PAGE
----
To navigate the markets in 2022 agility was required: even in 2023 the story does not change.
Overall the ongoing paradigm shifts will require investors to search for a balance between new opportunities and risks related to the transition process of the global economy. That’s what the experts claim Private Banking Union, indicating their predictions for the year to come.
Economic and market prospects for 2023
“In summary, in 2023 we expect to continue to build on active and dynamic risk management which will help us deliver on our commitment to preserve and grow our clients’ assets.” can be read in the analysis.
The growth phase of the cycle came to an abrupt halt due to the restrictive monetary policies adopted to combat persistent inflation and the energy crisis gripping the economies together with the exacerbation of geopolitical risks induced by the war between Russia and Ukraine.
One is expected in 2023 weak growth of the global economy between 2 and 2.5% after 3% in 2022 with developed economies on the verge of recession, while recovery in Asia is expected to continue and China is likely to overcome the hurdles that emerged in 2022.
In Europe, price increases and the possible gas rationing they will weigh on consumption and energy saving measures will have a negative impact on manufacturing production.
In the United States it is expected a sharp contraction in consumption and in the real estate sector induced by the rise in interest rates, while the manufacturing industry will have to face the continuous increase in costs and could be affected by the modest growth of global trade.
Going into detail, UBP experts, looking at forex, point out that, “after the 2022 exploit, several factors seem to converge in the first quarter of 2023 to trigger a depreciation of the US dollar against most currencies.
“The weakening will come in stages, starting with a decline against safe-haven currencies, which generally indicates a slowdown in global growth. We believe that by the first quarter of 2023 the upward trend of the dollar will end and that trading will increasingly take into account the risks in two directions: in fact, the achievement of the spike in Fed rates, falling inflation, excessive valuations and the increase in the current account deficit”.
Per with regard to precious metalsexperts predict “that the gold and the silver they will make progress in 2023 supported by a moderate weakness of the dollar, by the possible achievement of the peak of interest rates and by the increase in consumption”.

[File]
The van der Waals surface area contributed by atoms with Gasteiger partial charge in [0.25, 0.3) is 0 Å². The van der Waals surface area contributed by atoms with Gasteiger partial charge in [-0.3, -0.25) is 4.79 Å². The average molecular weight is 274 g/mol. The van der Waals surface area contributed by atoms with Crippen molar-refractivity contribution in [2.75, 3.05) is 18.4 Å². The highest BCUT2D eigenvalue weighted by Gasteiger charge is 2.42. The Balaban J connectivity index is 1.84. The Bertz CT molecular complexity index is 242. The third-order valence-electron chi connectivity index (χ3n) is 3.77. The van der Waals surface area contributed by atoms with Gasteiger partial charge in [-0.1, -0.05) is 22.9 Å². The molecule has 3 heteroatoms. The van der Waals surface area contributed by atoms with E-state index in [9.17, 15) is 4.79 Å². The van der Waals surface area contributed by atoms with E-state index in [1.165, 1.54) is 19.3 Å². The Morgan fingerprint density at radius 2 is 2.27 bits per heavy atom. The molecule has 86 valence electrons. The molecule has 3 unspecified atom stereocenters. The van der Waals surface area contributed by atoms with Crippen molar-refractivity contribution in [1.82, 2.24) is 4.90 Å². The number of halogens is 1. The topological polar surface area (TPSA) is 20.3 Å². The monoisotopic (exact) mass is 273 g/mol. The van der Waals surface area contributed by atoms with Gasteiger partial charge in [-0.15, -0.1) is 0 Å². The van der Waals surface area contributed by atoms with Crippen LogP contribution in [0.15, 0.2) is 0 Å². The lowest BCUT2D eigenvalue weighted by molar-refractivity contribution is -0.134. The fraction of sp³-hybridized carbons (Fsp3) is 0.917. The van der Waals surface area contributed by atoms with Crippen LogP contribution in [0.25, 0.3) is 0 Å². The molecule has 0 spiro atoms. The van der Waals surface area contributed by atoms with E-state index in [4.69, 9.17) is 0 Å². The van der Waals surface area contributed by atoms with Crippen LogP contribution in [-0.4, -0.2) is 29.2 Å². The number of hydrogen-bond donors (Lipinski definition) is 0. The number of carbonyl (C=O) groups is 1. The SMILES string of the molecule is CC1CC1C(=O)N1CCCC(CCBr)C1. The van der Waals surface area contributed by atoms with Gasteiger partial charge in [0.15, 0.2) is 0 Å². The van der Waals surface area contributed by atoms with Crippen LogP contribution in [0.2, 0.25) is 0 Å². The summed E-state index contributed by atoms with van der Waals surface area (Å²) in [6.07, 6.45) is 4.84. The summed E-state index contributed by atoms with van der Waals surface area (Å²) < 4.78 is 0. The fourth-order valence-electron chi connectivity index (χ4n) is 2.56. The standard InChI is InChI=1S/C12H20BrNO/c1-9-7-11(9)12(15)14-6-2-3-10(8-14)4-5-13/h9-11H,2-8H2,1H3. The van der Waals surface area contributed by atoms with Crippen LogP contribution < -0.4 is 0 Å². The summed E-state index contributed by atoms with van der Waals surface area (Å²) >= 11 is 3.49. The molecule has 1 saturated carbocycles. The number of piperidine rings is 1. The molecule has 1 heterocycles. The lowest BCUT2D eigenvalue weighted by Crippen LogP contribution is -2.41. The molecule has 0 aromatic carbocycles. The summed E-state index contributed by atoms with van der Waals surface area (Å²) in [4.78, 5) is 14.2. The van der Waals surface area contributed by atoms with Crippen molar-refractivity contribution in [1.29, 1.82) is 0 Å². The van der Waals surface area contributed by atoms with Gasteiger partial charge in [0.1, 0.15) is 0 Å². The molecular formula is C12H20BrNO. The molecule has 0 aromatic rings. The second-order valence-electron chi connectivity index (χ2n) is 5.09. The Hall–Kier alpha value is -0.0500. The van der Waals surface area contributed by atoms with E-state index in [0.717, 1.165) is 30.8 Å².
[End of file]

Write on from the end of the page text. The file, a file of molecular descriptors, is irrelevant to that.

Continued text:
“However, both metals’ upside potential should be limited as nominal rates early in the curve remain high. The prospects for platinum are contrasting, as long-term structural supports give way to short-term cyclical challenges.”
“Palladium – it still reads – will presumably experience progressive structural decline, given the transition to battery electric vehicles and significant substitution effects.”
As far as the bond markets are concerned, “these will close in 2022 with the heaviest losses of the last 50 yearsUS bonds have canceled out the accumulated total return since 2017 and reversed the downward trend in yields that began with the outbreak of the 2008 global financial crisis.
Concerning shares, UBP reminds that “its valley in 1900 episodes of high inflation have put investors to the test. Lessons learned from past events showed that investment strategies aimed at exploiting cyclical peaks in inflation, aimed at reallocating spending within the economy, and income-oriented supported total returns. Faced with inflation in Western economies that has reached levels untouched by a generation, investors can look to the past to integrate various investment strategies that allow them to cope with the new regime of high prices. These strategies involve consideration high but falling inflation as a tactical opportunity, focusing on earnings resulting from the forced reallocation of spending and orienting towards dividends and income as key drivers of total returns”.
Focus then on the energy transition and on the fact that coal and oil today “they are experiencing a revival, in favor of exporting countries and companies and to the detriment of energy consumers”.
“From a strategic point of view, the experts continue, this is leading to important political responses to guide the energy transition, even in the United States, which has always been the rear light on renewables. In the short term energy is scarce in the world and exposure to energy supplies is important in structural terms”.
Ma the current energy crisis has also been aggravated by climate change they say for which “While energy and infrastructure may be the most direct and overt beneficiaries of the energy shock resulting from deglobalization, increased spending to support fertilizer producers and seed technology providers will be key to restoring a sustainable global food balance and should deliver investment opportunity in the next future”.
Finally, the analysts conclude, “Deglobalization risks, whether economic or geopolitical, pose a significant threat to the systems that have driven the world economy and global investors since the 1990s. With these risks continuing to emerge on the horizon, customers will need to adopt proactive and dynamic risk management approaches in 2023”.